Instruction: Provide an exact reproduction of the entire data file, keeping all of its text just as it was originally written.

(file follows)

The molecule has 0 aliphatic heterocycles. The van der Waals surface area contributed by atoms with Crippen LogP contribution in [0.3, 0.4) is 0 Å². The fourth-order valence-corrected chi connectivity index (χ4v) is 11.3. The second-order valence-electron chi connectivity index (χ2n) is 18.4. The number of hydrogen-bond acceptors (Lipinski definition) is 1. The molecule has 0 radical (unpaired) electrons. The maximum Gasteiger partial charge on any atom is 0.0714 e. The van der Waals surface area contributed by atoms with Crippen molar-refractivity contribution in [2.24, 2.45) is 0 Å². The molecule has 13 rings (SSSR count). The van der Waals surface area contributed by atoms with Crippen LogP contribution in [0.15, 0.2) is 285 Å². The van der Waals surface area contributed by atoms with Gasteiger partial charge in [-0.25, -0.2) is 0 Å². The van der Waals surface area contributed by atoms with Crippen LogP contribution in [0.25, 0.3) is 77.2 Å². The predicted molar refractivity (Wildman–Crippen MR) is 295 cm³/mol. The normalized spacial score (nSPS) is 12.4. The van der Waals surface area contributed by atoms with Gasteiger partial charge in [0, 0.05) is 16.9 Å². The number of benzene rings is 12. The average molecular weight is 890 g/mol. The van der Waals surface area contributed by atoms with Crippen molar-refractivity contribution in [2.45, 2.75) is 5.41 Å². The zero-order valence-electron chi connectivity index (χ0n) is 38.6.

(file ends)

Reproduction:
The molecule has 0 aliphatic heterocycles. The van der Waals surface area contributed by atoms with Crippen LogP contribution in [0.3, 0.4) is 0 Å². The fourth-order valence-corrected chi connectivity index (χ4v) is 11.3. The second-order valence-electron chi connectivity index (χ2n) is 18.4. The number of hydrogen-bond acceptors (Lipinski definition) is 1. The molecule has 0 radical (unpaired) electrons. The maximum Gasteiger partial charge on any atom is 0.0714 e. The van der Waals surface area contributed by atoms with Crippen molar-refractivity contribution in [2.24, 2.45) is 0 Å². The molecule has 13 rings (SSSR count). The van der Waals surface area contributed by atoms with Crippen LogP contribution in [0.15, 0.2) is 285 Å². The van der Waals surface area contributed by atoms with Gasteiger partial charge in [-0.25, -0.2) is 0 Å². The van der Waals surface area contributed by atoms with Crippen LogP contribution in [0.25, 0.3) is 77.2 Å². The predicted molar refractivity (Wildman–Crippen MR) is 295 cm³/mol. The normalized spacial score (nSPS) is 12.4. The van der Waals surface area contributed by atoms with Gasteiger partial charge in [0, 0.05) is 16.9 Å². The number of benzene rings is 12. The average molecular weight is 890 g/mol. The van der Waals surface area contributed by atoms with Crippen molar-refractivity contribution in [2.45, 2.75) is 5.41 Å². The zero-order valence-electron chi connectivity index (χ0n) is 38.6.